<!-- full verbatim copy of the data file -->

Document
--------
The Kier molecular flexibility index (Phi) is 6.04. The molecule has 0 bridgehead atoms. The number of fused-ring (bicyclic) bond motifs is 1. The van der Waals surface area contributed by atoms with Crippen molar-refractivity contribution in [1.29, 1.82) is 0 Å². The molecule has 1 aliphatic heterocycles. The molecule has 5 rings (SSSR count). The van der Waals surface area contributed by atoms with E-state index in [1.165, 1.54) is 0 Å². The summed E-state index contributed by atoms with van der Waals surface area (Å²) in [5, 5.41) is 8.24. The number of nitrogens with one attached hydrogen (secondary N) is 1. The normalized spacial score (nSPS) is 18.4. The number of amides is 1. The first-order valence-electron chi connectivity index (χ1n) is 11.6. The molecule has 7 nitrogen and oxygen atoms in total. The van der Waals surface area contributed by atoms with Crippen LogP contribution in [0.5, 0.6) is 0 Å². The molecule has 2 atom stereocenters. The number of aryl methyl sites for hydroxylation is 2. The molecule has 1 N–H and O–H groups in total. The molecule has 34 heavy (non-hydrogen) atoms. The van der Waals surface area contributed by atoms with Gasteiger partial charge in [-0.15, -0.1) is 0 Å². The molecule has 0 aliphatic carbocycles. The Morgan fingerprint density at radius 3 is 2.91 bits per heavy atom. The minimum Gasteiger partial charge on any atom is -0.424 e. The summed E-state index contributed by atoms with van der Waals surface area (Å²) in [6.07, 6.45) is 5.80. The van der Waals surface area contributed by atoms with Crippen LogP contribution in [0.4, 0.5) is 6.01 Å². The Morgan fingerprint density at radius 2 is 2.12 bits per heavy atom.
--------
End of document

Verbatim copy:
The Kier molecular flexibility index (Phi) is 6.04. The molecule has 0 bridgehead atoms. The number of fused-ring (bicyclic) bond motifs is 1. The van der Waals surface area contributed by atoms with Crippen molar-refractivity contribution in [1.29, 1.82) is 0 Å². The molecule has 1 aliphatic heterocycles. The molecule has 5 rings (SSSR count). The van der Waals surface area contributed by atoms with E-state index in [1.165, 1.54) is 0 Å². The summed E-state index contributed by atoms with van der Waals surface area (Å²) in [5, 5.41) is 8.24. The number of nitrogens with one attached hydrogen (secondary N) is 1. The normalized spacial score (nSPS) is 18.4. The number of amides is 1. The first-order valence-electron chi connectivity index (χ1n) is 11.6. The molecule has 7 nitrogen and oxygen atoms in total. The van der Waals surface area contributed by atoms with Crippen LogP contribution in [0.5, 0.6) is 0 Å². The molecule has 2 atom stereocenters. The number of aryl methyl sites for hydroxylation is 2. The molecule has 1 N–H and O–H groups in total. The molecule has 34 heavy (non-hydrogen) atoms. The van der Waals surface area contributed by atoms with Gasteiger partial charge in [-0.15, -0.1) is 0 Å². The molecule has 0 aliphatic carbocycles. The Morgan fingerprint density at radius 3 is 2.91 bits per heavy atom. The minimum Gasteiger partial charge on any atom is -0.424 e. The summed E-state index contributed by atoms with van der Waals surface area (Å²) in [6.07, 6.45) is 5.80. The van der Waals surface area contributed by atoms with Crippen LogP contribution in [0.4, 0.5) is 6.01 Å². The Morgan fingerprint density at radius 2 is 2.12 bits per heavy atom.